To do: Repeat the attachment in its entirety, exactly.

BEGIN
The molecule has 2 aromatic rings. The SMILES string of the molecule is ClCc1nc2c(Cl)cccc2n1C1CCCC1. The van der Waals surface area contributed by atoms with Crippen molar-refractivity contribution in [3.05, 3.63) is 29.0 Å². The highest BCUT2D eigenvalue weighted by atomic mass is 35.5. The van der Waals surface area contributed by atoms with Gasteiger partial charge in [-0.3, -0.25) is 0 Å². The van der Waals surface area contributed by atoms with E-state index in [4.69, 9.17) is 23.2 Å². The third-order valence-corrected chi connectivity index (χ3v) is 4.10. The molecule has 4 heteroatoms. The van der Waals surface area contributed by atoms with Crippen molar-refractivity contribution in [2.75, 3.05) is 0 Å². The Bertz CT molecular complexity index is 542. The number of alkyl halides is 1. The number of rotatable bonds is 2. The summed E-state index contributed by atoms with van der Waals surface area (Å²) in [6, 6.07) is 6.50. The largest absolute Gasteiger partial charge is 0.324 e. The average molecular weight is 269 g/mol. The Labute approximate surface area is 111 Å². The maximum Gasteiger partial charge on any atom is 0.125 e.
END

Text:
The molecule has 2 aromatic rings. The SMILES string of the molecule is ClCc1nc2c(Cl)cccc2n1C1CCCC1. The van der Waals surface area contributed by atoms with Crippen molar-refractivity contribution in [3.05, 3.63) is 29.0 Å². The highest BCUT2D eigenvalue weighted by atomic mass is 35.5. The van der Waals surface area contributed by atoms with Gasteiger partial charge in [-0.3, -0.25) is 0 Å². The van der Waals surface area contributed by atoms with E-state index in [4.69, 9.17) is 23.2 Å². The third-order valence-corrected chi connectivity index (χ3v) is 4.10. The molecule has 4 heteroatoms. The van der Waals surface area contributed by atoms with Crippen molar-refractivity contribution in [2.75, 3.05) is 0 Å². The Bertz CT molecular complexity index is 542. The number of alkyl halides is 1. The number of rotatable bonds is 2. The summed E-state index contributed by atoms with van der Waals surface area (Å²) in [6, 6.07) is 6.50. The largest absolute Gasteiger partial charge is 0.324 e. The average molecular weight is 269 g/mol. The Labute approximate surface area is 111 Å². The maximum Gasteiger partial charge on any atom is 0.125 e.